Last week I provided an analysis of the article in Science, â€œThe Science and Business of Genetic Ancestry Testingâ€œ, which examined the benefits and pitfalls of genetic genealogy.
There’s been considerable discussion of the article and the author’s conclusions at the Genealogy-DNA mailing list. One of the most interesting posts was by Kim Tallbear, a long-time member of the list and co-author of the Science article. The post, “Response to Genetic Genealogists From Authors of Oct. 19th Science Article“, is important reading for anyone who is following the development of this story. The following is a quote from Dr. Tallbear’s post:
“We orginally had language in the article that noted the expertise of genetic genealogists such as some of you on this list. (My interactions on this listserv taught me well that there is a good deal of expertise here.) But with space constraints the editors cut that language.)”
The post also contains “an email response from lead author, Deborah Bolnick, a biological anthropologist at the University of Texas, to a genetic genealogist who was unhappy with our article.” Dr. Bolnick’s email discusses the eliminated section of the paper and emphasizes that there are a number of genetic genealogists who are very educated in this area of genetics:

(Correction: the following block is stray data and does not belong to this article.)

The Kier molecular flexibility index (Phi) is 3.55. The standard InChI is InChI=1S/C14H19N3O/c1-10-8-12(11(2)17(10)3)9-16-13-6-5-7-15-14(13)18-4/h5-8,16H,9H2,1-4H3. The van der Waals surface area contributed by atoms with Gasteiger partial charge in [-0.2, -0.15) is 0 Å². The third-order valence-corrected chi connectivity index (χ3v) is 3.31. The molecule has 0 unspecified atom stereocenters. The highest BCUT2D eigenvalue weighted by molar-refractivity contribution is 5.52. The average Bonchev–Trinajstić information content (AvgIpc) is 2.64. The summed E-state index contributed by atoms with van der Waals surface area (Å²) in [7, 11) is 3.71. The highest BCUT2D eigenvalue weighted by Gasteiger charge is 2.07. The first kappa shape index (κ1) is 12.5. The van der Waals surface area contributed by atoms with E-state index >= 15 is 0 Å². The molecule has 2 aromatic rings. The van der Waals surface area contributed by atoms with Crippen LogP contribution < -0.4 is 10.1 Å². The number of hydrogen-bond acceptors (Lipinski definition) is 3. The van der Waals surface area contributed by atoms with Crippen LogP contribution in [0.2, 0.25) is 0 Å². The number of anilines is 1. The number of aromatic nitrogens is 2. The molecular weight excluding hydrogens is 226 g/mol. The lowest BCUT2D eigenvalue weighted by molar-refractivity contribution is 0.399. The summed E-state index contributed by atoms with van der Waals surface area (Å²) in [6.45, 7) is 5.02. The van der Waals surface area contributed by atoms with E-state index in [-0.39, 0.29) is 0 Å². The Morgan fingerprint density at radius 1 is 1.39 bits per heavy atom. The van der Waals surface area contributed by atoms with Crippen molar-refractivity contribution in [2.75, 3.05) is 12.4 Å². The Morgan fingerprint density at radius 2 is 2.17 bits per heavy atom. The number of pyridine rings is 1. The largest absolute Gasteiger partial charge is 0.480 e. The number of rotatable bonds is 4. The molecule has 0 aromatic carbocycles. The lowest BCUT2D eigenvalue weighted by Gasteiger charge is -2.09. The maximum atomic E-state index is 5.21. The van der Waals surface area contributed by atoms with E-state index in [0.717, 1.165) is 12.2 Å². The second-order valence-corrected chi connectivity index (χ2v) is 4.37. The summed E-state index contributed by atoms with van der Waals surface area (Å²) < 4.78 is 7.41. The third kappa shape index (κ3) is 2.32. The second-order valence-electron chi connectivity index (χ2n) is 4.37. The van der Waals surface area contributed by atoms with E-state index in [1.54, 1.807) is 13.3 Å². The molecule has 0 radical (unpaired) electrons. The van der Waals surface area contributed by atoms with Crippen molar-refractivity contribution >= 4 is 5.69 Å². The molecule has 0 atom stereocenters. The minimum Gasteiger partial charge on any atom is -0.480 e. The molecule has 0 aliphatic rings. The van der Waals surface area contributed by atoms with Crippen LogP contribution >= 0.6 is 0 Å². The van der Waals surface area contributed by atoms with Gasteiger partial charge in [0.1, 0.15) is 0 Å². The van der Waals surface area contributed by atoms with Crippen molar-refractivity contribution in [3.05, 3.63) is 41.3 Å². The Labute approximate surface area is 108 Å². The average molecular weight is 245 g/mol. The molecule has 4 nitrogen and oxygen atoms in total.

“While there are many individuals like you who have learned a great deal about population genetics, the available tests, and the associated population history, there are also a lot of individuals who take these tests without knowing much about them. Our Science article was focused on that group of people because we feel it is important for every test-taker to have a clear understanding of what DNA tests both can and cannot tell us.“
Education, as always, is the key.